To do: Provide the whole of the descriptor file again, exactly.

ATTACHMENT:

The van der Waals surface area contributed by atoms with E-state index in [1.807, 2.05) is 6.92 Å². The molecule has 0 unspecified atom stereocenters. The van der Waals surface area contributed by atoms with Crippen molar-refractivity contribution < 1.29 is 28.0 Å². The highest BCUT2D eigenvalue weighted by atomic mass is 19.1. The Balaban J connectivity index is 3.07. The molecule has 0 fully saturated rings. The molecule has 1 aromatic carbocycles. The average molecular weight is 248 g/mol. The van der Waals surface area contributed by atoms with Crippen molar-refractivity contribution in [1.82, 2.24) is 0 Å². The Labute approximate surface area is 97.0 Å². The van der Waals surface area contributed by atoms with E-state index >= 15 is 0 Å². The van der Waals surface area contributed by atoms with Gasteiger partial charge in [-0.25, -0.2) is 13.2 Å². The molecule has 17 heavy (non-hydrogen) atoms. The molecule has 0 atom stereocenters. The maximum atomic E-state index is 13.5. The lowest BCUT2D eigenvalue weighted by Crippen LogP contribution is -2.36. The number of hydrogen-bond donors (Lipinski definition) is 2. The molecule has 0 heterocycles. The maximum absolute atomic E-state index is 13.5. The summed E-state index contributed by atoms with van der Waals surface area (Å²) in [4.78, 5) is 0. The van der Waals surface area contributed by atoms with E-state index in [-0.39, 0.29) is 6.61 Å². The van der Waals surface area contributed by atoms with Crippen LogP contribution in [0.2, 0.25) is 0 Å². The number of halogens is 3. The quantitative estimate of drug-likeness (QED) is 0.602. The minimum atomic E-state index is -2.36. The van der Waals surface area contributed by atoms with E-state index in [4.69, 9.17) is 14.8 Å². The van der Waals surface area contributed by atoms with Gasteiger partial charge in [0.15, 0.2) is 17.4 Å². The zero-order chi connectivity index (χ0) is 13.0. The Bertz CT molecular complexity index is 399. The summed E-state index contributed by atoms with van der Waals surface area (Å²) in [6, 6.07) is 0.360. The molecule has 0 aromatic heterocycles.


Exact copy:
The van der Waals surface area contributed by atoms with E-state index in [1.807, 2.05) is 6.92 Å². The molecule has 0 unspecified atom stereocenters. The van der Waals surface area contributed by atoms with Crippen molar-refractivity contribution < 1.29 is 28.0 Å². The highest BCUT2D eigenvalue weighted by atomic mass is 19.1. The Balaban J connectivity index is 3.07. The molecule has 0 fully saturated rings. The molecule has 1 aromatic carbocycles. The average molecular weight is 248 g/mol. The van der Waals surface area contributed by atoms with Crippen molar-refractivity contribution in [1.82, 2.24) is 0 Å². The Labute approximate surface area is 97.0 Å². The van der Waals surface area contributed by atoms with E-state index >= 15 is 0 Å². The van der Waals surface area contributed by atoms with Gasteiger partial charge in [-0.25, -0.2) is 13.2 Å². The molecule has 17 heavy (non-hydrogen) atoms. The molecule has 0 atom stereocenters. The maximum atomic E-state index is 13.5. The lowest BCUT2D eigenvalue weighted by Crippen LogP contribution is -2.36. The number of hydrogen-bond donors (Lipinski definition) is 2. The molecule has 0 heterocycles. The maximum absolute atomic E-state index is 13.5. The summed E-state index contributed by atoms with van der Waals surface area (Å²) in [4.78, 5) is 0. The van der Waals surface area contributed by atoms with E-state index in [-0.39, 0.29) is 6.61 Å². The van der Waals surface area contributed by atoms with Crippen LogP contribution in [0.2, 0.25) is 0 Å². The number of halogens is 3. The quantitative estimate of drug-likeness (QED) is 0.602. The minimum atomic E-state index is -2.36. The van der Waals surface area contributed by atoms with E-state index in [4.69, 9.17) is 14.8 Å². The van der Waals surface area contributed by atoms with Gasteiger partial charge in [0.15, 0.2) is 17.4 Å². The zero-order chi connectivity index (χ0) is 13.0. The Bertz CT molecular complexity index is 399. The summed E-state index contributed by atoms with van der Waals surface area (Å²) in [6, 6.07) is 0.360. The molecule has 0 aromatic heterocycles.